They mixed Jewish, Christian and American traditions and a profound sense of sharing.
I celebrated Thanksgivukkah this year. The whole enchilada (if I may mix the tortured language of the metaphor even further). I spent the long holiday weekend steeped in Christian tradition, Jewish tradition and American tradition. The rare confluence of holidays may be a fun oddity, but at its heart I found something profound.
Thanksgivukkah, for those who missed all the happy chatter about it on TV news shows, was the result of this year’s late Thanksgiving and a periodic recalibration of the Hebrew calendar, creating a mash-up between Thanksgiving and Hanukkah. I was lucky enough to spend it with my son and his wife, who come from the Christian and Jewish faiths. It was a holiday made for our family.
Even more, it was a holiday made for our country. Thanksgivukkah is as American as the Fourth of July. It was a perfect celebration of the melting pot of faiths housed in this nation created by refugees from religious intolerance. The news stories talked about families mixing cranberries and sufganiyot. We mixed prayers.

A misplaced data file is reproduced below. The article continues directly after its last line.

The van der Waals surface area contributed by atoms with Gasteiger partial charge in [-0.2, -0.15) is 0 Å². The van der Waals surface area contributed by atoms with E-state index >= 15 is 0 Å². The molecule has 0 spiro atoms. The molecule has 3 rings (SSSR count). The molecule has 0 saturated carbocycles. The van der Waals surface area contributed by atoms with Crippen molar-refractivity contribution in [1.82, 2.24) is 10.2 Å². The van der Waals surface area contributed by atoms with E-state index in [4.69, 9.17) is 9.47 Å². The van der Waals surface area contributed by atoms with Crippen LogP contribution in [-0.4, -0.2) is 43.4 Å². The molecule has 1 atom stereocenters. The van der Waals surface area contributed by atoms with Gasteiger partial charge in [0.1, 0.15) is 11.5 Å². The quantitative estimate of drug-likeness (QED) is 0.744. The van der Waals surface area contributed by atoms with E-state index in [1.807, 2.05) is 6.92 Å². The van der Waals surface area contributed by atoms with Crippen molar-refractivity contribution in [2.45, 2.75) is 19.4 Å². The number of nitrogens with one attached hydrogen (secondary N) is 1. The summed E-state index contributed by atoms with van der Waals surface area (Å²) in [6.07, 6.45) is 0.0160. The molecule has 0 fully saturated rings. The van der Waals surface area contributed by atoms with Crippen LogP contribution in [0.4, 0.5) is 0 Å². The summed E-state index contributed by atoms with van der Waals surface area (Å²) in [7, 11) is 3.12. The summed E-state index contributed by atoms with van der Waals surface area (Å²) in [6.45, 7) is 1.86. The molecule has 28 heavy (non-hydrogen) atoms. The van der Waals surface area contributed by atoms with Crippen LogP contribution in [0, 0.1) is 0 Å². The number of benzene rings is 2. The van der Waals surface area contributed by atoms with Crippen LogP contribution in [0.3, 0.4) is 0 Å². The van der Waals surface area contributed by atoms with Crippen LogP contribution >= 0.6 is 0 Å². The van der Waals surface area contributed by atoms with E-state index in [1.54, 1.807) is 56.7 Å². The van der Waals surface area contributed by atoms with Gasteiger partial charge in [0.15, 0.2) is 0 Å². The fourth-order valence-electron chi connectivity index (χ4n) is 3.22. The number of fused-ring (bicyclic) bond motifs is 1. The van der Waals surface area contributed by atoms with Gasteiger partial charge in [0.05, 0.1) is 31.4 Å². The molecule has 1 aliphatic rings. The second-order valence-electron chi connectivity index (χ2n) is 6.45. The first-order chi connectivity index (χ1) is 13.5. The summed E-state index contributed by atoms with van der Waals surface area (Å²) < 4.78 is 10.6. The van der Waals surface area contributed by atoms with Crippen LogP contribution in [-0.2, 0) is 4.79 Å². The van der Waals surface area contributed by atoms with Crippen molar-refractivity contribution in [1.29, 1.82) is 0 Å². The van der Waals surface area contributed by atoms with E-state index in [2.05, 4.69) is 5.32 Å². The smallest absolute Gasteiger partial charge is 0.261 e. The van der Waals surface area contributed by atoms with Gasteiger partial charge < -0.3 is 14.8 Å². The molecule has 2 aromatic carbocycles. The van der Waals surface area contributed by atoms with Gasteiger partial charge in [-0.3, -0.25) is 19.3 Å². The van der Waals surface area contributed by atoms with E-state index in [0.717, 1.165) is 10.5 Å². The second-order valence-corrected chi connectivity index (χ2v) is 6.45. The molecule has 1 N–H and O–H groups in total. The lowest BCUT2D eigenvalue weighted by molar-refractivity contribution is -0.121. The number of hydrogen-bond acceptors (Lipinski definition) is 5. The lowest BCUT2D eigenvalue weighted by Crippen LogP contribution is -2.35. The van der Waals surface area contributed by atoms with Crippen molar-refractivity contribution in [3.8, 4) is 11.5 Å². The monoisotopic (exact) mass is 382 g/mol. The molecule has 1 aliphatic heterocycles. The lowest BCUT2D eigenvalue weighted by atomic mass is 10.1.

And of course, we ate. Hanukkah is called the Festival of Light, but it’s also the festival of cooking with oil. Its culinary side celebrates in the frying pan the miracle of the oil that burned for eight days during an ancient Jewish revolt. This was the first time I’ve tasted latkas made not out of a box but of real potatoes lovingly shredded by hand. Delve into any faith and you learn that its cooking tradition is an act of giving.
Thanksgivukkah won’t happen again any time soon. Maybe not for 79,000 years, according to those who understand the calendar. That’s too bad. It was such a welcome contrast to most everything else going on right now.
On the eve of Thanksgivukkah, my daughter-in-law lit two candles on the menorah, two small flames against the growing darkness. And she sang. When you hear someone’s singing voice for the first time, you realize what a brave and giving gesture even that simple act can be.
In a sweet, clear voice she sang, “Barukh ata Adonai Eloheinu, melekh ha’olam, asher kid’shanu b’mitzvotav v’tzivanu l’hadlik ner shel Hanukkah.”
“Blessed are You, LORD our God, King of the universe, Who has sanctified us with His commandments and commanded us to kindle the Hanukkah light.”
At our table, and in our hearts, there was light.
SHELDON CLAY, St. Louis Park
The Opinion section is produced by the Editorial Department to foster discussion about key issues. The Editorial Board represents the institutional voice of the Star Tribune and operates independently of the newsroom.